5. Old Alaska Highway Trail at Muncho Lake
This trail delivers excellent views of the entire lake. A 4 km trail starts easy with a long, gradual elevation gain toward the viewpoint of Muncho Lake. From the trailhead sign at the Strawberry Flats campground, the trail crosses and continues on the east side of the highway. Follow the trail markers across the alluvial fan until the old highway cuts into the side slope of the hill. The trail continues for 2 km to where the old highway meets the new highway. Source: northernrockiestourism.ca

6. Liard River Hot Springs
As you begin your Alaska Highway road trip, make sure you stop at steamy Liard River Hot Springs! It’s at mile 475 (km 765) between Fort Nelson, BC and Watson Lake, Yukon. In addition to being an absolutely beautiful setting for a break from the drive, this is the site of the second largest natural hot springs in Canada. Water temperatures run from 42C to 52C which makes this a comfortable dip in all seasons. The result is a northern oasis of lush plant life. There are 14 species of wild orchids here and it was originally known as the Tropical Valley. In 1942, it was the site of a major construction camp. Workers built the first boardwalk and pool here, and used the natural hot springs daily. Once a week, though, they cleared out to allow the women of the camp to enjoy a soak.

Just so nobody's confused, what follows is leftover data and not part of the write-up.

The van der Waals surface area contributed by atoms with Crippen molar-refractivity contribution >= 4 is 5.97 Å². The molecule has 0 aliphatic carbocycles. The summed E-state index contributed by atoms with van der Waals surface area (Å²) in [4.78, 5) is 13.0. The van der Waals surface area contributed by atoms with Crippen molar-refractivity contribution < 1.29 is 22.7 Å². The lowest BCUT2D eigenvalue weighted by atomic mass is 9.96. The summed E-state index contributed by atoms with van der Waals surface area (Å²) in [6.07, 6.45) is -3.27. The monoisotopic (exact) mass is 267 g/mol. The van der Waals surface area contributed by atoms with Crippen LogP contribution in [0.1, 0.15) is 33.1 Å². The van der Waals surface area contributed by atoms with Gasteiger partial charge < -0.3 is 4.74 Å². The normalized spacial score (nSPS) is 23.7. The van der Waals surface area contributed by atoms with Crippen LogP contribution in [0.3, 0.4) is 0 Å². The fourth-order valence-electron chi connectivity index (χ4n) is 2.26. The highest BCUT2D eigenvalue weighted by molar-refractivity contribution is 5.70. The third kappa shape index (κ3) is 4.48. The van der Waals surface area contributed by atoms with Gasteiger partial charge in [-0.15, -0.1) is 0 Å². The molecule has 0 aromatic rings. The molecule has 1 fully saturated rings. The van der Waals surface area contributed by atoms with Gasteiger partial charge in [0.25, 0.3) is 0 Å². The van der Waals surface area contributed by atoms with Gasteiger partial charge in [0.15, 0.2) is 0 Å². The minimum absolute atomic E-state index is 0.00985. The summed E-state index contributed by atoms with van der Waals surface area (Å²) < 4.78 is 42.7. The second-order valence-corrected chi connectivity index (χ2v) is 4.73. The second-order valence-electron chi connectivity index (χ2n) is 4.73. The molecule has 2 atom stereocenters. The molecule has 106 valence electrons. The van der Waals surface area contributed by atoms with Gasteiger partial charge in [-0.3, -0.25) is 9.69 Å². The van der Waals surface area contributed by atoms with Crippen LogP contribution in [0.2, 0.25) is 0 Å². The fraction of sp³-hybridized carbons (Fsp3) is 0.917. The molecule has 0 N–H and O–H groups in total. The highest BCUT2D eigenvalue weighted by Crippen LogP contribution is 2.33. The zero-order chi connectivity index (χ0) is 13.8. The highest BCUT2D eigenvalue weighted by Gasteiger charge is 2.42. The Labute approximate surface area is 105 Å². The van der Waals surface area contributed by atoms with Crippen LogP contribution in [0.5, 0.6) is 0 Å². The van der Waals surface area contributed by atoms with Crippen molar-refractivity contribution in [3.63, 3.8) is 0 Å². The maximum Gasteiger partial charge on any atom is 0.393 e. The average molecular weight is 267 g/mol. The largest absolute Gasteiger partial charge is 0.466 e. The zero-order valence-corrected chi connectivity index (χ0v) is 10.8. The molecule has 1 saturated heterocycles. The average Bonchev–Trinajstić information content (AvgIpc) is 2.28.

7. Watson Lake Sign Post Forest
Watson Lake, Yukon is a good place to get lost…because there’s plenty of signage. In the Signpost Forest, visitors have contributed almost 80,000 signs pointing to their home towns, making it Watson Lake’s most famous attraction. The first was posted by a homesick soldier working on the Alaska Highway. It pointed to his home town. Travelers from everywhere have been bringing signposts from their hometowns since 1942. While in the Forest, see if you can spot equipment used during the construction of the Alaska Highway. It’s not hard to miss.

8. Charlie Lake Cave (Tse’K’wa)
Visit a cool site from the last ice age! Tse’K’wa, formerly known as Charlie Lake Cave, has been frequented by people for more than 12,000 years, and this site now preserves a record of human activity that starts with some of the first people to live in the Peace River region, when the last ice age was coming to an end, and concludes with the construction of the Alaska Highway in the 1940’s. Source: summit.sfu.ca

9. White Pass & Yukon Route Railway Depot, Whitehorse
This is the starting point for a wild, narrow gauge rail ride across treacherous mountain terrain to the coastal town of Skagway in Alaska. The town was the site of outright, gangster-led lawlessness during the Klondike Gold Rush of 1897-’98. At that time the White Pass & Yukon Route Railway was not yet constructed. The route of the day to the goldfields was the Chilkoot Pass, now world famous for the grainy black and white photos of the lineup of stampeders summiting the snow-capped peak. The White Pass and Yukon Route Depot is a municipally designated historic site consisting of a beautiful, two storey building on First Avenue, at the foot of Main Street on the Yukon River waterfront in downtown Whitehorse. Source: yukonhistoricplaces.ca